Of course, the use of Scripture by politicians is not new, nor is it limited to the US. Marc Ravalomanana, President of Madagascar from 2002-2009, used Mark 5:36b, where Jesus offers encouragement to a man whose daughter was reported to be dead, saying “Do not fear, only believe” as his campaign slogan. Speaking to people who had lived under a brutal dictatorship propped up by powerful and wealthy external forces who had vast financial and geopolitical interest in maintaining the status quo, the advice to not fear and only believe must have sounded foolhardy, and even dangerous. In this case, scripture proved powerful, as people who had grown used to being abused by their government took hope and inspiration for a better future from the words and the powerful campaign that they symbolized.[2]

There are also religious leaders in our time who claim belief in Christ and the name “evangelical”, for whom reading scripture seems difficult. There’s buzz in the news about concern among some evangelicals that scandals (that in any other era would stop evangelical support cold) could dim the potential for further leadership by the US President on “the issues that matter”, and so leaders are going to meet with the President (who has named Exodus 21:23-25, “an eye for an eye”, his favorite text), to see what they can do to remedy the situation to ensure ongoing evangelical support. At the same moment, evangelicals of the conservative and progressive camps are at odds about a Revival planned for Lynchburg Virginia in which one side asked the other for a time of prayer together, and was met with a threat of arrest for criminal trespass. I wonder what exegetical tools are being brought to bear in these situations.

As I reflect on the ways scripture is heard and misheard, used, misused, and oft-times twisted beyond recognition, I think about scholars and leaders who work every day to get people to read the surprising and revolutionary words of scripture with new eyes. This month, the Center for Womanist Leadership opened with its inaugural conference. Many established and emerging scholars came together to present, discuss, hear, inspire, and learn together. Many of these women, some of whom I am honored to call friends, engage with students, colleagues, churches, and the public about the meaning of scripture as part of their daily life and ministry. There is so much to learn about scripture! There is so much work to do, and we are indebted to scholars and leaders who can help us open our eyes to meanings that have been hidden from us through the dulling power of hearing what we think is there so many times. I’m looking forward to what comes out of this new Center, because the church in the world needs tools and resources to look and listen with new sight and hearing.

Here’s the reason all of this is swirling in my mind: it is the Easter season. I have watched as good friends and slight acquaintances have posted a variety of well-intentioned but exegetically-bad takes on the Easter story over recent weeks. This, coupled with political uses of scripture that border on blasphemy, have forced me to reckon once again with a hard reality – that the vast majority of believers in many countries, including my own – including many regular church-goers – are scripturally illiterate. Just as our students are not illiterate, those who attend worship in the US include many who can read, but who have not gained a serious understanding of scripture. So when people in power use/twist the Bible for their own ends, many who profess Christ don’t know the text sufficiently to answer them—or even to know that the Bible is being misused.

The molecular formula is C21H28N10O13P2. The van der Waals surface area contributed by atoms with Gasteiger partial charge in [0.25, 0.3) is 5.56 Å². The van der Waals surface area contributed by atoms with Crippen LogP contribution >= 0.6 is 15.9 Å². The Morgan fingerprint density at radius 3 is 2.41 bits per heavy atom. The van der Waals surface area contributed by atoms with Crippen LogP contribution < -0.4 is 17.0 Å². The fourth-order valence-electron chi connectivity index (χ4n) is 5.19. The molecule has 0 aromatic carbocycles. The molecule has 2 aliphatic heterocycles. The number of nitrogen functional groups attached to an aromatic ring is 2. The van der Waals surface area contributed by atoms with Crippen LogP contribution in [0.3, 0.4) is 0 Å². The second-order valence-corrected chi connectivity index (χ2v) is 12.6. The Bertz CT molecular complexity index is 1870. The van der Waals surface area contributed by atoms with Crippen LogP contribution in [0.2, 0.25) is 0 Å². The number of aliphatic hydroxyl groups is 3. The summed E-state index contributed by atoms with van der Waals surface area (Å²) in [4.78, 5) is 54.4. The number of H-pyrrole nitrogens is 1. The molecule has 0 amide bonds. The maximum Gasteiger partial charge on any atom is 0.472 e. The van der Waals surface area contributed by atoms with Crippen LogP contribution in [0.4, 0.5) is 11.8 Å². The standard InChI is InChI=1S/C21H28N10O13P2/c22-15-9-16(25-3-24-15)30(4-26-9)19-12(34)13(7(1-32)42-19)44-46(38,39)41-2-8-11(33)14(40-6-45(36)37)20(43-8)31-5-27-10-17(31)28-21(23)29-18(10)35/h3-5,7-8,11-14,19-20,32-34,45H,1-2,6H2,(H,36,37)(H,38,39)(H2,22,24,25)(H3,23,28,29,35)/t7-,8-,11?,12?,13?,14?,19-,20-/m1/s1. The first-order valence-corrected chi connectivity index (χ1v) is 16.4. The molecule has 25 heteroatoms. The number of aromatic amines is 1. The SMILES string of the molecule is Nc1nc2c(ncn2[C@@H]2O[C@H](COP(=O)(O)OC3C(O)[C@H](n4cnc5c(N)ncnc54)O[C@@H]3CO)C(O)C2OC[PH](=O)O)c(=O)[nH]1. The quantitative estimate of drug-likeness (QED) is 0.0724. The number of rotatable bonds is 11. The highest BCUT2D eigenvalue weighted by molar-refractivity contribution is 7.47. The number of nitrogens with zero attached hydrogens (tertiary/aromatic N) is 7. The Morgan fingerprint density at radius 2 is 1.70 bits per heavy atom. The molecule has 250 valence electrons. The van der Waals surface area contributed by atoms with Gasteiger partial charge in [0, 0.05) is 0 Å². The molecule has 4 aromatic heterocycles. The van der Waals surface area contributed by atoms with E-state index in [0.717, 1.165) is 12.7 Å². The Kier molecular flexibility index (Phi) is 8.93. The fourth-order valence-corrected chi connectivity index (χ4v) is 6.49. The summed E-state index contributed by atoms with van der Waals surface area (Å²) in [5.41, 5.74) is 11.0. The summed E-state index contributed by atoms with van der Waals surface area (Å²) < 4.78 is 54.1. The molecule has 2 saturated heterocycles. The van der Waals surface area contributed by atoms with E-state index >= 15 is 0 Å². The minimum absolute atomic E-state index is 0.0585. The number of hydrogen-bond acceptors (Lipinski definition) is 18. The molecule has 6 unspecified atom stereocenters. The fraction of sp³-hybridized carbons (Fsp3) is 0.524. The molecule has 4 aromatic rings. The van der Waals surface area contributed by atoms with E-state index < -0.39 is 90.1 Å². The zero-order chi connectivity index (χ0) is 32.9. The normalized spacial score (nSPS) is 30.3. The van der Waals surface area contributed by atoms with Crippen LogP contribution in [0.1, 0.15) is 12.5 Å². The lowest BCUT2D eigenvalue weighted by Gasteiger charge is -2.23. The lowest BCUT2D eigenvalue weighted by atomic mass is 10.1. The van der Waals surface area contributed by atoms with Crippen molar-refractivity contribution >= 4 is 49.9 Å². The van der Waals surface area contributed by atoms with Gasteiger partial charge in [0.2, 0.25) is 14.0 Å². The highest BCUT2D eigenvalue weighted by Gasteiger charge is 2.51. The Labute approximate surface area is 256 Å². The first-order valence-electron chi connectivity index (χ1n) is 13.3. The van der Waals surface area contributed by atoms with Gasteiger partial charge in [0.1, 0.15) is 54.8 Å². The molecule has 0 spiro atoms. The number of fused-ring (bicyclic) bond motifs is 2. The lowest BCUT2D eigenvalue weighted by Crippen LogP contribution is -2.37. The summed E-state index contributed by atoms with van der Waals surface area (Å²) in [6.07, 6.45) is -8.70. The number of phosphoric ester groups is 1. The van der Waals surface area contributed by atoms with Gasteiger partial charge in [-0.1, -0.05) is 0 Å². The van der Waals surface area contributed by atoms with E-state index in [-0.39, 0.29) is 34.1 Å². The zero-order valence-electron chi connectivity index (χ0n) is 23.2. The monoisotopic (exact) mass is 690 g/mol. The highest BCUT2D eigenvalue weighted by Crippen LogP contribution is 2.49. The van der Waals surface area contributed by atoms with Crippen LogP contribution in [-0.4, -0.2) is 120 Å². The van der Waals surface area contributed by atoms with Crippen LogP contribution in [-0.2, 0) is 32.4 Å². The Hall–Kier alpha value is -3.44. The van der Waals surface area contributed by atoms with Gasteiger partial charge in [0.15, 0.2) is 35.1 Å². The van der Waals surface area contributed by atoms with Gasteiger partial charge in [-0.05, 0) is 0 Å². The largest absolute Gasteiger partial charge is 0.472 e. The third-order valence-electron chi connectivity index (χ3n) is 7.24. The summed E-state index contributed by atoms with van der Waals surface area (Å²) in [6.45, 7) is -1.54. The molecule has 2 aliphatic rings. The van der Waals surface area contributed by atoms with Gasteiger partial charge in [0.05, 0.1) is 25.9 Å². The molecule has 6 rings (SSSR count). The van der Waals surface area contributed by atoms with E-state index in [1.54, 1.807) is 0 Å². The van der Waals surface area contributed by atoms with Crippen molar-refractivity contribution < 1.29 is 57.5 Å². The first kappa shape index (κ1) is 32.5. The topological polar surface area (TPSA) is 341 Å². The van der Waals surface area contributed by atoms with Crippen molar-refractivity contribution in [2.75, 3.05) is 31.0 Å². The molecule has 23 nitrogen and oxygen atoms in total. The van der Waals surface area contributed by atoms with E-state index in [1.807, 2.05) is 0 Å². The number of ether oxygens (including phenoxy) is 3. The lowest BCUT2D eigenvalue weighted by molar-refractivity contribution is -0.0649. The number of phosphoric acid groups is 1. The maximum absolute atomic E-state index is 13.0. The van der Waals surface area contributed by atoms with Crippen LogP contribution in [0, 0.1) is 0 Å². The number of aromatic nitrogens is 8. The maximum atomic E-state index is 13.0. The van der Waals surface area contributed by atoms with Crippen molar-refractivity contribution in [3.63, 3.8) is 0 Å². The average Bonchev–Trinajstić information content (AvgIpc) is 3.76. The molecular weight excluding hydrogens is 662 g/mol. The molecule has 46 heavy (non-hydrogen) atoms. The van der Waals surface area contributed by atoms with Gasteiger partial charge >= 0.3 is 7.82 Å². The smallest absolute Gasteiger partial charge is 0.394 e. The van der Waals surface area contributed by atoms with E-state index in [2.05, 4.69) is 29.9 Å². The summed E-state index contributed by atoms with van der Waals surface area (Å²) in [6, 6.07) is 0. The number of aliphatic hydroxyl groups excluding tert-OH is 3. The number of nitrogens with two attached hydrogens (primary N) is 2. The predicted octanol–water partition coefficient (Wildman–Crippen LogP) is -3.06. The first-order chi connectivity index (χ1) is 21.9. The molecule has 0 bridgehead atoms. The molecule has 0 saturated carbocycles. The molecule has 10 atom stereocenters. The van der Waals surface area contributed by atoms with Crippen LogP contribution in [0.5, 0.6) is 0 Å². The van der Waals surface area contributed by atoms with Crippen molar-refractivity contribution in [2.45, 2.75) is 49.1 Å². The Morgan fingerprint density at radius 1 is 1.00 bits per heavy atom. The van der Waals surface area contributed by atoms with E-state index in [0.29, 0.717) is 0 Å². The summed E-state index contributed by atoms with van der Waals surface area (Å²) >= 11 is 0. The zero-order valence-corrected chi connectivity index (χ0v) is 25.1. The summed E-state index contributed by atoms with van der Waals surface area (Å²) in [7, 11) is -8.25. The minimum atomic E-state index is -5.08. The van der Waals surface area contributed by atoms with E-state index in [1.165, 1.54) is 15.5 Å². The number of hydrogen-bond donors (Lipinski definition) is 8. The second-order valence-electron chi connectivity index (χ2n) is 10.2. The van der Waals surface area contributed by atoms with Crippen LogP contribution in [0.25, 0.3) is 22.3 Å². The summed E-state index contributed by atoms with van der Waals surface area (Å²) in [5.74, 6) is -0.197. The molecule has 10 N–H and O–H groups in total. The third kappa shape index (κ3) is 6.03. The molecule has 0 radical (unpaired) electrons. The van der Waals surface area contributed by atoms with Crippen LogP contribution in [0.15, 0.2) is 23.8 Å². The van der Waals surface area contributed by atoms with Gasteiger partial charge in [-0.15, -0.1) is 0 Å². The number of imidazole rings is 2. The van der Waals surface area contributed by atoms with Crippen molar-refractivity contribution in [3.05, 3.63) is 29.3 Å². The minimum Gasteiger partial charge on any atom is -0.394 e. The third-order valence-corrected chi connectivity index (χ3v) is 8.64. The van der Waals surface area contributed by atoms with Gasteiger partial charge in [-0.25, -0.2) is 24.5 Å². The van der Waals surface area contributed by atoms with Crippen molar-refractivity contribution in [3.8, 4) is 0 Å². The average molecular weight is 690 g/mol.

So what? Why does that matter?

Easter is the major festival of the faith for all who follow Jesus. It matters that we who profess belief understand what Jesus is about, and the Gospel narratives are a key tool for this understanding. At a time when the public is so very polarized and there is so very much at stake – from the fate of God’s creation, to the potential for war—even nuclear war—which seems closer than it has for decades, to the ongoing slaughter of people with darker skin than mine in encounters with the police across the US, to violations of human rights that are being encouraged by those in power in many arenas (including international diplomacy, the refugee crisis worldwide, the lack of coherent immigration policy and the separation of families as part of US practice, the massacre of Palestinians on the Gaza border, and the ongoing epidemic of gun violence – just to name a few) – it matters so very much that we who follow Jesus understand his stands, and where he calls us to stand with him. It matters because the Gospel has power to lift people up, as happened in Madagascar in 2001. It matters because we should know what we’re celebrating as we decorate with lilies, put on our pastel shirts and flowery dresses, and sing and preach about resurrection. It matters because Jesus has something to say about all the issues named above and a host of others, AND it matters because we don’t follow Jesus in private. We who follow lift high the cross in the public sphere, where people need good news that is solid and reliable and true. We who follow, whether in Tanzania or the US, live and move among people who either have never heard this good news, or have heard it and found it—or the way it has been presented—lacking. When it is found lacking – that’s on us.

NB: In the US, we have little excuse, because there are BOOKS and a host of other resources available to help. If what I’m saying here resonates with you and you are looking for ways to increase your own scriptural literacy and understanding or to help others, here are a few recent books to check out. We’ll be continuing to add to this list, and I encourage you to share ideas with us, too.

Womanist Midrash by Wilda Gafney

I Found God in Me edited by Mitzi Smith

Just Mercy by Bryan Stevenson

Food and Faith by Norman Wirzba

 The Very Good Gospel by Lisa Sharon Harper

AND: part of the scriptural illiteracy issue here in Tanzania is a lack of access to resources. If you want to help us provide books like these and many others in the library here, BE IN TOUCH – we will share how you can be part of the solution. There is a particular need for STUDY BIBLES. We would like to help provide study Bibles to all our students. PLEASE be in touch if you want to help with this ongoing need.

 

[1] This patriarchal, hierarchical understanding of the Trinity is common, both in Tanzania and in the US. Imagine their surprise when I shared this image of perichoresis!

[2] Both our former missionary colleague, Dr. Stanley Quanbeck (in Conrad Braaten’s Beyond Madagascar), and Dr. Britt Halvorson, the grandchild of missionaries in Madagascar (in his dissertation, Lutheran in Two Worlds: Mission from Madagascar to the Midwest United States), have written about the use of Mark 5:36 in Ravalomanana’s campaign.